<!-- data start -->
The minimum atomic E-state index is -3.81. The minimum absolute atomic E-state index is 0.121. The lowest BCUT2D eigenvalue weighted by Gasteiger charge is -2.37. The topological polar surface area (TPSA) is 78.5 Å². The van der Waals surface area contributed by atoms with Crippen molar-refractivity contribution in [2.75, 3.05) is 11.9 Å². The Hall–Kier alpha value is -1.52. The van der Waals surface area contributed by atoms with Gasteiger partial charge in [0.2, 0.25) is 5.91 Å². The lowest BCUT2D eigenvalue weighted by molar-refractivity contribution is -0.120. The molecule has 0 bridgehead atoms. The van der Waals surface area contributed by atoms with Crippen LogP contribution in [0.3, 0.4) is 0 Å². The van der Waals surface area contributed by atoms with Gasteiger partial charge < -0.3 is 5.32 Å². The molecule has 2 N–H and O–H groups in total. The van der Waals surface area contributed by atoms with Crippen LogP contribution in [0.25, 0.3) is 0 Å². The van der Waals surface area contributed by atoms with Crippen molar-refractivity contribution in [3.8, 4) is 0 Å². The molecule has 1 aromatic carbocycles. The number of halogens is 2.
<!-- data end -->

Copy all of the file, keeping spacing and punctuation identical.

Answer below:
The minimum atomic E-state index is -3.81. The minimum absolute atomic E-state index is 0.121. The lowest BCUT2D eigenvalue weighted by Gasteiger charge is -2.37. The topological polar surface area (TPSA) is 78.5 Å². The van der Waals surface area contributed by atoms with Crippen molar-refractivity contribution in [2.75, 3.05) is 11.9 Å². The Hall–Kier alpha value is -1.52. The van der Waals surface area contributed by atoms with Gasteiger partial charge in [0.2, 0.25) is 5.91 Å². The lowest BCUT2D eigenvalue weighted by molar-refractivity contribution is -0.120. The molecule has 0 bridgehead atoms. The van der Waals surface area contributed by atoms with Crippen LogP contribution in [0.3, 0.4) is 0 Å². The van der Waals surface area contributed by atoms with Gasteiger partial charge < -0.3 is 5.32 Å². The molecule has 2 N–H and O–H groups in total. The van der Waals surface area contributed by atoms with Crippen LogP contribution in [0.25, 0.3) is 0 Å². The van der Waals surface area contributed by atoms with Crippen molar-refractivity contribution in [3.8, 4) is 0 Å². The molecule has 1 aromatic carbocycles. The number of halogens is 2.